The Future of the English Countryside: online lectures celebrating CPRE Oxfordshire’s 90th anniversary


1st November 2021

Join us to look at some of the opportunities & challenges ahead.   

Speakers will be the inspirational founder of Farm-ED Ian Wilkinson, the author and naturalist John Wright on Hedgerows, Andrew Tucker from Thames Water focusing on the steps we can all take to reduce water demand, and Richard Benwell, Chief Executive of Countryside Link, on the Environment Bill and Biodiversity Net Gain. 

The CPRE Oxfordshire 90th anniversary lectures are free to attend however donations towards our anniversary appeal would be very gratefully received. Please donate online via JustGiving.
ind out more about the appeal here.

How to Farm in the 21st Century
Speaker: Ian Wilkinson, Farm-ED
Watch here

Farmland accounts for roughly three quarters of Oxfordshire’s land cover, so it has a critical role to play in how we manage our landscapes for the future, including producing the food we need and helping us to tackle our climate, nature and health emergencies.  The need to transform the farming and food sector is not in doubt and, as Ian will argue, agriculture, our food chains and nutritional choices should be seen as part of the solution, not the problem.  We will discuss the role and potential of farming systems, big and small, the consumer and market support needed to drive change, and how better to connect rural and urban to increase access to green space and good food.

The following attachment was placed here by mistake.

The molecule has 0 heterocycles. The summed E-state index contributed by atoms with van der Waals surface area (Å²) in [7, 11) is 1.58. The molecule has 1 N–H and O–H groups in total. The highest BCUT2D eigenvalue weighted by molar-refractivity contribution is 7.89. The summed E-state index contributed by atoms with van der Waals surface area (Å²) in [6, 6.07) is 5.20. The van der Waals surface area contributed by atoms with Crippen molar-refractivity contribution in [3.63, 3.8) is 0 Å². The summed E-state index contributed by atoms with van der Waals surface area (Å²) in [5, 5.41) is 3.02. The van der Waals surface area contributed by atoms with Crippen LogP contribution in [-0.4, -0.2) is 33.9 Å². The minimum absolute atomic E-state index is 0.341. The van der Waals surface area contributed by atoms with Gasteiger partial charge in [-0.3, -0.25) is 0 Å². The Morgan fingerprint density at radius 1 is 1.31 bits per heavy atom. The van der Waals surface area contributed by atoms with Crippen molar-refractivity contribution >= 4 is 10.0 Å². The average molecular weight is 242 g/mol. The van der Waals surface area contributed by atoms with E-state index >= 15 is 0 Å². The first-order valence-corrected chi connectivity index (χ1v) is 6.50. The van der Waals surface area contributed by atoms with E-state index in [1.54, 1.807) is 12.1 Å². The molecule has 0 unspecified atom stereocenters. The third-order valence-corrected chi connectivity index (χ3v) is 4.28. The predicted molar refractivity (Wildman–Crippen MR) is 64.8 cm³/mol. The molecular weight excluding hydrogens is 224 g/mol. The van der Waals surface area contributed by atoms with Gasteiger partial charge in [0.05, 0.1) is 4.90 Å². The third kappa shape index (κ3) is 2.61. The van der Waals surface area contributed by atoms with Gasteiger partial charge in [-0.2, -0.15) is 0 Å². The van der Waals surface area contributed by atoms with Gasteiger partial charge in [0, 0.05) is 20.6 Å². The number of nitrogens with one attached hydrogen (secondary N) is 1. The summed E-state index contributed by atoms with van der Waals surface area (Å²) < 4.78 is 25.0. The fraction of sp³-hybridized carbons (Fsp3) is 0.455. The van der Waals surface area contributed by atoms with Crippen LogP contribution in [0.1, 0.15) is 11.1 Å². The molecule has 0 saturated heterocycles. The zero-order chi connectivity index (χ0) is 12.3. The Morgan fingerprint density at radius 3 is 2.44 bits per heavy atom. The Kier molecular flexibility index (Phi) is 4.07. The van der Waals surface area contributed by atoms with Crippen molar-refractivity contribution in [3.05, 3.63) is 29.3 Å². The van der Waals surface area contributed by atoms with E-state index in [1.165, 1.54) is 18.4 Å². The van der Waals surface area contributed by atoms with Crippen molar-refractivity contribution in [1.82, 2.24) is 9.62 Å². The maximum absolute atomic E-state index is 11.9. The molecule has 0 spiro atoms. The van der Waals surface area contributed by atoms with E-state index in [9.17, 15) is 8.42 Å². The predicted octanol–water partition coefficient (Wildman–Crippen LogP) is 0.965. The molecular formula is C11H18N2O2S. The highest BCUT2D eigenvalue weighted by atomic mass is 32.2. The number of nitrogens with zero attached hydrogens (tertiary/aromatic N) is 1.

Ian Wilkinson is the inspirational founder of Farm-ED, a sustainable farming & food educational not for profit organisation, based at Honeydale Farm, a diverse 107 mixed acre farm in the Cotswolds (as featured recently on BBC Countryfile).  After studying farm and grassland management at Berkshire College of Agriculture, he joined Cotswold Seeds, a family business based in Moreton-in-Marsh, becoming MD in 1998.  Ian is a passionate advocate of regenerative agriculture, farming with nature and great food.   

A Natural History of the British Hedgerow & What Comes Next…
Speaker: John Wright FLS
Watch here

John will introduce us to the natural and cultural history of hedges – from the arrival of the first settlers in the British Isles, to the modern day when we have finally begun to recognise the importance of these unique ecosystems. He will share some of his intimate knowledge of the countryside and its inhabitants, whether discussing the skills and craft of hedge maintenance or the rich variety of plants, animals and fungi who call them home.